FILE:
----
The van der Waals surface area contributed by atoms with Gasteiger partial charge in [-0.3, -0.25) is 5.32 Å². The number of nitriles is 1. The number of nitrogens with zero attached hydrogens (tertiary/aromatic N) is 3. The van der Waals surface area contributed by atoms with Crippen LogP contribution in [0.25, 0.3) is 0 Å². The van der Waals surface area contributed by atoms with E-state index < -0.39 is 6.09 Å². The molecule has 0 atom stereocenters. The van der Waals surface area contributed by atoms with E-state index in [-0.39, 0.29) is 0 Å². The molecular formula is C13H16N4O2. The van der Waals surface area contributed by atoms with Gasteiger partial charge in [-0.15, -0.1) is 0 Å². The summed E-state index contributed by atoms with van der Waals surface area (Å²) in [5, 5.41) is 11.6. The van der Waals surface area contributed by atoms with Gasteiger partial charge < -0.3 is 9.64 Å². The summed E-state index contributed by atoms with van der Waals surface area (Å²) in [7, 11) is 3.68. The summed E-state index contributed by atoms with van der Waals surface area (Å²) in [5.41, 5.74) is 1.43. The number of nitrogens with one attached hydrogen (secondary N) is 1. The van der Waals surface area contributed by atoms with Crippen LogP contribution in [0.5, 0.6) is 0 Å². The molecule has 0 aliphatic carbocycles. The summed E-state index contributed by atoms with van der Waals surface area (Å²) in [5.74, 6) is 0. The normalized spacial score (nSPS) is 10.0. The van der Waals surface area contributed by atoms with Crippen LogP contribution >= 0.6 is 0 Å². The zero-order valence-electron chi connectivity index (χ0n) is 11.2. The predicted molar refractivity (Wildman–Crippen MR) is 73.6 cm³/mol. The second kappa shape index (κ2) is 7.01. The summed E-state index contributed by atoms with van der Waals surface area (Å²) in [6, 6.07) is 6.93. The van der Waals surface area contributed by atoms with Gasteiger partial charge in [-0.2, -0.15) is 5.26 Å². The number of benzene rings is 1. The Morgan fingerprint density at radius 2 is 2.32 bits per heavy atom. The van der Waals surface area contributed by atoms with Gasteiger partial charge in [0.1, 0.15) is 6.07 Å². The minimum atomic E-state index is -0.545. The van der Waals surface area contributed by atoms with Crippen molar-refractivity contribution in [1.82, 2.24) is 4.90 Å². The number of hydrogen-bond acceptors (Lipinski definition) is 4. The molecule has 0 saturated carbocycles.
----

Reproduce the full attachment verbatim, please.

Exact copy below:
The van der Waals surface area contributed by atoms with Gasteiger partial charge in [-0.3, -0.25) is 5.32 Å². The number of nitriles is 1. The number of nitrogens with zero attached hydrogens (tertiary/aromatic N) is 3. The van der Waals surface area contributed by atoms with Crippen LogP contribution in [0.25, 0.3) is 0 Å². The van der Waals surface area contributed by atoms with E-state index < -0.39 is 6.09 Å². The molecule has 0 atom stereocenters. The van der Waals surface area contributed by atoms with E-state index in [-0.39, 0.29) is 0 Å². The molecular formula is C13H16N4O2. The van der Waals surface area contributed by atoms with Gasteiger partial charge in [-0.15, -0.1) is 0 Å². The summed E-state index contributed by atoms with van der Waals surface area (Å²) in [5, 5.41) is 11.6. The van der Waals surface area contributed by atoms with Gasteiger partial charge < -0.3 is 9.64 Å². The summed E-state index contributed by atoms with van der Waals surface area (Å²) in [7, 11) is 3.68. The summed E-state index contributed by atoms with van der Waals surface area (Å²) in [5.41, 5.74) is 1.43. The number of nitrogens with one attached hydrogen (secondary N) is 1. The van der Waals surface area contributed by atoms with Crippen LogP contribution in [0.5, 0.6) is 0 Å². The molecule has 0 aliphatic carbocycles. The summed E-state index contributed by atoms with van der Waals surface area (Å²) in [5.74, 6) is 0. The normalized spacial score (nSPS) is 10.0. The van der Waals surface area contributed by atoms with Crippen LogP contribution >= 0.6 is 0 Å². The zero-order valence-electron chi connectivity index (χ0n) is 11.2. The predicted molar refractivity (Wildman–Crippen MR) is 73.6 cm³/mol. The second kappa shape index (κ2) is 7.01. The summed E-state index contributed by atoms with van der Waals surface area (Å²) in [6, 6.07) is 6.93. The van der Waals surface area contributed by atoms with Gasteiger partial charge in [-0.2, -0.15) is 5.26 Å². The number of benzene rings is 1. The Morgan fingerprint density at radius 2 is 2.32 bits per heavy atom. The van der Waals surface area contributed by atoms with Gasteiger partial charge in [0.1, 0.15) is 6.07 Å². The minimum atomic E-state index is -0.545. The van der Waals surface area contributed by atoms with Crippen molar-refractivity contribution in [1.82, 2.24) is 4.90 Å². The number of hydrogen-bond acceptors (Lipinski definition) is 4. The molecule has 0 saturated carbocycles.